Wilson et al v. The Service Companies et al

Filing 24

ORDER granting 5 Motion to Intervene. Signed by District Judge Debra M. Brown on 5/11/17. (tab)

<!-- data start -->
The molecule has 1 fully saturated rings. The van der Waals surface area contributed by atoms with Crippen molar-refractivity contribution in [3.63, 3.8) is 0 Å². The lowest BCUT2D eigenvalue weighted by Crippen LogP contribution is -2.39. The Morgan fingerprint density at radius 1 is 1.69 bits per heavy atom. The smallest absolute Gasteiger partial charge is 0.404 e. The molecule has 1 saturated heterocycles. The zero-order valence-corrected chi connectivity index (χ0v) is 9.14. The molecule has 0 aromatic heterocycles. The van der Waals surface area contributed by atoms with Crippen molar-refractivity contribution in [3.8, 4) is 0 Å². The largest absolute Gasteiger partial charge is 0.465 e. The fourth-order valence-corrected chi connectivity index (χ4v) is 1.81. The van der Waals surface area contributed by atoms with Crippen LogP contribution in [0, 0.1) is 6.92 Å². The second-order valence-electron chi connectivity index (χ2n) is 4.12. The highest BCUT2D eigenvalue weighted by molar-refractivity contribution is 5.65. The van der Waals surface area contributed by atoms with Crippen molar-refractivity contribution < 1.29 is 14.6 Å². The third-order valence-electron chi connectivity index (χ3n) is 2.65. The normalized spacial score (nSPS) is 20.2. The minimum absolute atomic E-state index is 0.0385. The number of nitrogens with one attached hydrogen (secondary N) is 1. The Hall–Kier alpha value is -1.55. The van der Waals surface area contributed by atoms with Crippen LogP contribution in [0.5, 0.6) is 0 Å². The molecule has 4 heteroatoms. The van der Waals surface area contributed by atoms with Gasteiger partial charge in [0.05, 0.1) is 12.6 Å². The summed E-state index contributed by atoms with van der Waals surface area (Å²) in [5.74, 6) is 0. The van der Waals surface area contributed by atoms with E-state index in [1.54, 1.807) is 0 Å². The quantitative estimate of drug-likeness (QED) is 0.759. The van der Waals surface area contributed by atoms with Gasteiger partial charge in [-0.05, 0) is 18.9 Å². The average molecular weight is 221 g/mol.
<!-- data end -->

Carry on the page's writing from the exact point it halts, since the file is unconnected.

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IN THE UNITED STATES DISTRICT COURT FOR THE NORTHERN DISTRICT OF MISSISSIPPI OXFORD DIVISION ALMA DENISE WILSON and LAWRENCE WILSON PLAINTIFFS V. NO. 3:16-CV-00271-DMB-JMV THE SERVICE COMPANIES, FULL SERVICE SYSTEMS CORPORATION, and JOHN AND JANE DOES 1-10 DEFENDANTS ORDER GRANTING LEAVE TO INTERVENE Before the Court is the “Motion for Leave to File an Intervening Complaint” of Robinson Property Group Corporation d/b/a Horseshoe Tunica. Doc. #5. I Procedural History On November 21, 2016, Alma Denise Wilson and Lawrence Wilson filed a complaint against The Service Companies and Full Service Systems Corporation (collectively, “Service Companies”), and John and Jane Does 1-10, alleging that Alma sustained injuries when she slipped and fell while working at Horseshoe Casino Tunica. Doc. #1. In the complaint, the Wilsons seek compensatory and punitive damages based on claims for loss of consortium; negligence; negligent hiring, retention, supervision, and training; vicarious liability; and gross negligence. Id. at 3–6. On January 9, 2017, Robinson Property Group Corporation d/b/a Horseshoe Tunica (“RPG”) filed a “Motion for Leave to File an Intervening Complaint” pursuant to Federal Rule of Civil Procedure 24(a). Doc. #5. RPG asserts in the motion that (1) on the date of her alleged injuries, Alma was working as an employee of RPG; (2) the Service Companies, who the Wilsons claim are liable for their alleged injuries and damages, were “an independent contracting service working at Horseshoe Tunica and [were] responsible for RPG’s janitorial services at the time of the accident;” and (3) RPG, pursuant to the Mississippi Workers’ Compensation Act, “has paid temporary total disability workers’ compensation benefits to [Alma] in the amount of $28,083.16, medical expenses in the amount of $79,647.93, other payments of $3,389.01, and additional workers’ compensation benefits in the amount of $125,000.00.”1 Doc. #5 at 1–2. RPG further asserts that it “has a statutory lien against any recovery made by the Plaintiff, and is entitled to reimbursement, exoneration and a lien from and upon said Defendant, pursuant to Miss. Code Ann. § 71-3-71.” Id. at 3. To date, no party has filed an objection to RPG’s motion to intervene. II Discussion Federal Rule of Civil Procedure 24(a) provides: On timely motion, the court must permit anyone to intervene who: (1) is given an unconditional right to intervene by a federal statute; or (2) claims an interest relating to the property or transaction that is the subject of the action, and is so situated that disposing of the action may as a practical matter impair or impede the movant’s ability to protect its interest, unless existing parties adequately represent that interest. To be entitled to intervention as of right under the second prong of Rule 24(a): (1) the application for intervention must be timely; (2) the applicant must have an interest relating to the property or transaction which is the subject of the action; (3) the applicant must be so situated that the disposition of the action may, as a practical matter, impair his ability to protect that interest; (4) the applicant’s interest must be inadequately represented by the existing parties to the suit. Sommers v. Bank of Am., N.A., 835 F.3d 509, 512 (5th Cir. 2016). “Federal courts should allow intervention where no one would be hurt and the greater justice could be attained.” Texas v. 1 RPG states that it “was a self-insured employer on May 19, 2014, and continues to be a self-insured employer for workers’ compensation purposes.” Doc. #5 at 2. United States, 805 F.3d 653, 657 (5th Cir. 2015). RPG’s motion is timely, as it was filed just forty-seven days after the Wilsons filed their amended complaint and approximately a month before any party answered. Swoboda v. Manders, 665 F. App’x 312, 314 (5th Cir. 2016) (“HK’s decision to wait 45 days before seeking to intervene was not unreasonable and [the] motion was timely ....”). And, because RPG would be “entitled to repayment of the amount paid by [it] as compensation and medical expenses from the net proceeds of [this] action,” RPG has an interest in this action. See Miss. Code Ann. § 713-71. Further, if this matter is disposed of without RPG’s participation, RPG’s right to recover the worker’s compensation benefits, medical expenses, and other sums it has already paid will be impeded. See Liberty Mut. Ins. Co. v. Shoemake, 111 So.3d 1207, 1214 (Miss. 2013) (“[A]n employer ... who is denied intervention will be unable to enforce its statutory right of subrogation.”). Under the final test, “[t]he burden of establishing inadequate representation is on the applicant for intervention. However, the applicant need not show that the representation by existing parties will be, for certain, inadequate. Instead, the Rule is satisfied if the applicant shows that the representation of [its] interest may be inadequate.” Texas, 805 F.3d at 661 (internal quotation marks and citations omitted). In this regard, courts have regularly held that an employer seeking to protect a statutory lien may have different interests than a plaintiff pursuing a personal injury action against a third party. See, e.g., Perry v. Schneider Nat’l Carriers, Inc., No. 3:10-cv-455, 2011 WL 93778, at *1 (M.D. Ala. Jan. 11, 2011) (“If, however, at any time and for any reason Perry opts for an alternative resolution to the case or to withdraw altogether as is the party’s right, the parallel interests between Perry and MCB and Sedgwick may collapse and the subrogation interest of MCB and Sedgwick may suffer.”). Such is the case here. In sum, the Court concludes that all four requirements for intervention under Rule 24(a)(2) have been met and that, therefore, intervention is appropriate. See Smith Petro. Serv. Inc. v. Monsanto Chem. Co., 420 F.2d 1103, 1114–15 (5th Cir. 1970) (“It has been held that where the state workmen’s compensation law permits subrogation of a compensation carrier, the carrier is entitled to intervene as a matter of right.”). Accordingly, RPG’s motion to intervene [5] is GRANTED. RPG has seven (7) days from the date of this order to file its intervening complaint.2 SO ORDERED, this 11th day of May, 2017. /s/ Debra M. Brown UNITED STATES DISTRICT JUDGE 2 Although RPG attached its intervening complaint to the motion, it must be filed as a separate docket item.